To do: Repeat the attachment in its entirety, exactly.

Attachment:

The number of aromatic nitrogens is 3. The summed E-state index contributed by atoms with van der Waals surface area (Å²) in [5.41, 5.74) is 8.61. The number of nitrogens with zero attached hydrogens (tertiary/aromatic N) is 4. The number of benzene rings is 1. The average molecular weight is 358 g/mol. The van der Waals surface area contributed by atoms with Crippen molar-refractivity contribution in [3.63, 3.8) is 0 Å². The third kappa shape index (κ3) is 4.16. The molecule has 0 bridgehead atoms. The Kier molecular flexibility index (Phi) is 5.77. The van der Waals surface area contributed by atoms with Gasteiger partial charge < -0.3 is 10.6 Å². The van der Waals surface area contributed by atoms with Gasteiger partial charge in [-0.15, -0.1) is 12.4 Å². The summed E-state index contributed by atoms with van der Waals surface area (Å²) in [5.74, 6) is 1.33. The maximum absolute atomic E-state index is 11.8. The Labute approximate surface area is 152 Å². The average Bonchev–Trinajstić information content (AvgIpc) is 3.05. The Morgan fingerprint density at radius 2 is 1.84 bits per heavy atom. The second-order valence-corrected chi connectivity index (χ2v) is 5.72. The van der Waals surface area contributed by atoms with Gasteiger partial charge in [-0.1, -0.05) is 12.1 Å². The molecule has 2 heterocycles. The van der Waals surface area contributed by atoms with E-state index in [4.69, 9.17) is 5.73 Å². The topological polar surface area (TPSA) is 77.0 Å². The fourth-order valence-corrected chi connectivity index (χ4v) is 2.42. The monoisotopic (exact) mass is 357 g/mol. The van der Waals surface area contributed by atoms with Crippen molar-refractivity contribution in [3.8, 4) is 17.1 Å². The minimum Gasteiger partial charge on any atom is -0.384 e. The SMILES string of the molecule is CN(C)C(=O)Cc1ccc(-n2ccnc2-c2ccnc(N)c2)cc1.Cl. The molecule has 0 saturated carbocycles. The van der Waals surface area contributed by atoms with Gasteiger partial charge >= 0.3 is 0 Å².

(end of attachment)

The number of aromatic nitrogens is 3. The summed E-state index contributed by atoms with van der Waals surface area (Å²) in [5.41, 5.74) is 8.61. The number of nitrogens with zero attached hydrogens (tertiary/aromatic N) is 4. The number of benzene rings is 1. The average molecular weight is 358 g/mol. The van der Waals surface area contributed by atoms with Crippen molar-refractivity contribution in [3.63, 3.8) is 0 Å². The third kappa shape index (κ3) is 4.16. The molecule has 0 bridgehead atoms. The Kier molecular flexibility index (Phi) is 5.77. The van der Waals surface area contributed by atoms with Gasteiger partial charge < -0.3 is 10.6 Å². The van der Waals surface area contributed by atoms with Gasteiger partial charge in [-0.15, -0.1) is 12.4 Å². The summed E-state index contributed by atoms with van der Waals surface area (Å²) in [5.74, 6) is 1.33. The maximum absolute atomic E-state index is 11.8. The Labute approximate surface area is 152 Å². The average Bonchev–Trinajstić information content (AvgIpc) is 3.05. The Morgan fingerprint density at radius 2 is 1.84 bits per heavy atom. The second-order valence-corrected chi connectivity index (χ2v) is 5.72. The van der Waals surface area contributed by atoms with Gasteiger partial charge in [-0.1, -0.05) is 12.1 Å². The molecule has 2 heterocycles. The van der Waals surface area contributed by atoms with E-state index in [4.69, 9.17) is 5.73 Å². The topological polar surface area (TPSA) is 77.0 Å². The fourth-order valence-corrected chi connectivity index (χ4v) is 2.42. The monoisotopic (exact) mass is 357 g/mol. The van der Waals surface area contributed by atoms with Crippen molar-refractivity contribution in [3.8, 4) is 17.1 Å². The minimum Gasteiger partial charge on any atom is -0.384 e. The SMILES string of the molecule is CN(C)C(=O)Cc1ccc(-n2ccnc2-c2ccnc(N)c2)cc1.Cl. The molecule has 0 saturated carbocycles. The van der Waals surface area contributed by atoms with Gasteiger partial charge >= 0.3 is 0 Å².